Thirty-one is now the average age of children insured as a second driver on their parents' insurance up from 25 just a year ago according to research from comparison website uSwitch.com.
It has also been revealed that fraudulent use of this type of insurance dubbed 'fronting' has increased by 30% in the past two years, according to the Association of British Insurers (ABI).
What is 'fronting'?
It is legal to be named as a second driver on a parent's insurance policy, provided that the child is not the main driver.
'Fronting' happens when a person has bought and registered a car, and told the insurer falsely that someone else (usually a parent) is the main driver. The practice is illegal and could lead to severe penalties.
Mark Monteiro, insurance expert at uSwitch.com, said: 'Fronting is a serious fraud. If detected, insurers can refuse to pay claims, or can settle a third-party claim and recover the cost from the policyholder.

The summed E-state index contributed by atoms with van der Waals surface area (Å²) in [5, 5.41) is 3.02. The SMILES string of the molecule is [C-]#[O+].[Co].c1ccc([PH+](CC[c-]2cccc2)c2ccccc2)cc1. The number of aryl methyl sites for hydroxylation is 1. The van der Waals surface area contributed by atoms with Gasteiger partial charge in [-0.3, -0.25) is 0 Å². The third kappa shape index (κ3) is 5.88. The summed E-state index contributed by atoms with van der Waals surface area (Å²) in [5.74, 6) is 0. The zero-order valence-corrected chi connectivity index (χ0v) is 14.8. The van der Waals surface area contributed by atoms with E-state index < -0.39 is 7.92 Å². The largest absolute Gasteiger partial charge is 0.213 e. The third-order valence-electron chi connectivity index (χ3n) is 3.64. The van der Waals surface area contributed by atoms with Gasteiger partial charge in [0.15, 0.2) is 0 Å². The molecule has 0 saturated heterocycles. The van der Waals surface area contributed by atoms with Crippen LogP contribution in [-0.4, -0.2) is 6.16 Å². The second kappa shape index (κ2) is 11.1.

'If the insurer declines a claim, the person accused of 'fronting' could be treated as uninsured and could be fined heavily and receive six penalty points resulting in an automatic ban for new drivers as well as higher insurance costs in the future.'
Cutting insurance costs
As many as one in five 17-20 year olds are driving without any insurance at all, according to the Motor Insurers' Bureau (MIB).
One in five of all motorists have opted for cheaper 'third party' cover because they can't afford fully comprehensive insurance, according to uSwitch.com.
All types of insurance fraud increasing
The ABI estimates that the cost of all undetected fraudulent insurance claims is now 1.9 billion a year, up 24% from two years ago. Consumers pay the price, with fraud now adding an average of 44 to every household's insurance costs.